Mexico is a country steeped in culture and tradition. No time of year is it more apparent than in December. Celebrations take place from December 12 through January, during which gifts are given, feasts are consumed with family and friends and religious holidays are observed. If you are visiting Mexico during the holiday season, here is a brief guide to the December and January holidays in Mexico.

This day, December 28, is in remembrance of the story in the bible in which King Herod orders the execution of male babies in Bethlehem in order to kill baby Jesus. Like on April Fool’s Day, Mexicans play tricks on their family and friends. This is not a public holiday

Las Posadas originated in Spain, but for the most part are now celebrated only in Mexico and parts of South America. From December 16 – 24, Mexicans go from house to house and reenact Joseph and Mary searching for a place for Jesus to be born. Posada is also the word Mexicans use for “Christmas party”.



In Mexico, Christmas Eve is spent with family and friends. In general, dinner is eaten very late, around 11pm or 12am and turkey, romeritos, bacalao, apple salad, ponche and sidra are served. Like in many other countries, many families attend midnight mass. On Christmas Day the celebration continues with leftovers and the exchanging of gifts. Christmas Day is a public holiday in Mexico.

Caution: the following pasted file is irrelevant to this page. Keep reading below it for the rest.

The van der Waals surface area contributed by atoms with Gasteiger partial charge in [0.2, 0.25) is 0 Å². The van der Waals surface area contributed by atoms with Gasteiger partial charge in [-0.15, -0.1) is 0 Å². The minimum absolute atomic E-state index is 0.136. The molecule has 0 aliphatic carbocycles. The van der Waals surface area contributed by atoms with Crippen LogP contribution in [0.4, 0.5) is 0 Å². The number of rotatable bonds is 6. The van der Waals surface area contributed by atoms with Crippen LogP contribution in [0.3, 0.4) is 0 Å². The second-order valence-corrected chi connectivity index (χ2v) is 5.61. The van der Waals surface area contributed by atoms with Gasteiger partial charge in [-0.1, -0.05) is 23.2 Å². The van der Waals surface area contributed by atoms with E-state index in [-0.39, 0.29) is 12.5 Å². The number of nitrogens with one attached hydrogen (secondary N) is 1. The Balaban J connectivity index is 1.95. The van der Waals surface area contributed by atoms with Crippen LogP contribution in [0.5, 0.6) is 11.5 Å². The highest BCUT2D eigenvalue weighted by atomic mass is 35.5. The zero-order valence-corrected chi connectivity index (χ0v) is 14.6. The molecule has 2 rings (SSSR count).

For the most part Mexicans have a late dinner with family and friends on New Year’s Eve and then go out after midnight. Along with fireworks and firecrackers, there are many traditions one must follow in order to have a great new year, like eating 12 grapes at midnight (one for each month) and wearing red (for love) or yellow (for money) underwear.


This day, the 12th day after Christmas, celebrates Magi bringing gifts to baby Jesus. Mexican children receive gifts on this day, brought by the three kings, Melchor, Gaspar, and Baltazar. In general Mexican children also receive Christmas gifts.

The Rosca de Reyes is a pastry, something like bread, decorated with dried and candied fruit, that is generally eaten on January 6. Small plastic baby Jesuses are hidden in the bread and the person who receives one in their slice must buy the tamales for El Dia de la Candelaria (February 2).

Why not celebrate the holiday season in Mexico with us? See our Specials & Packages here








Leave a Reply

Your email address will not be published. Required fields are marked *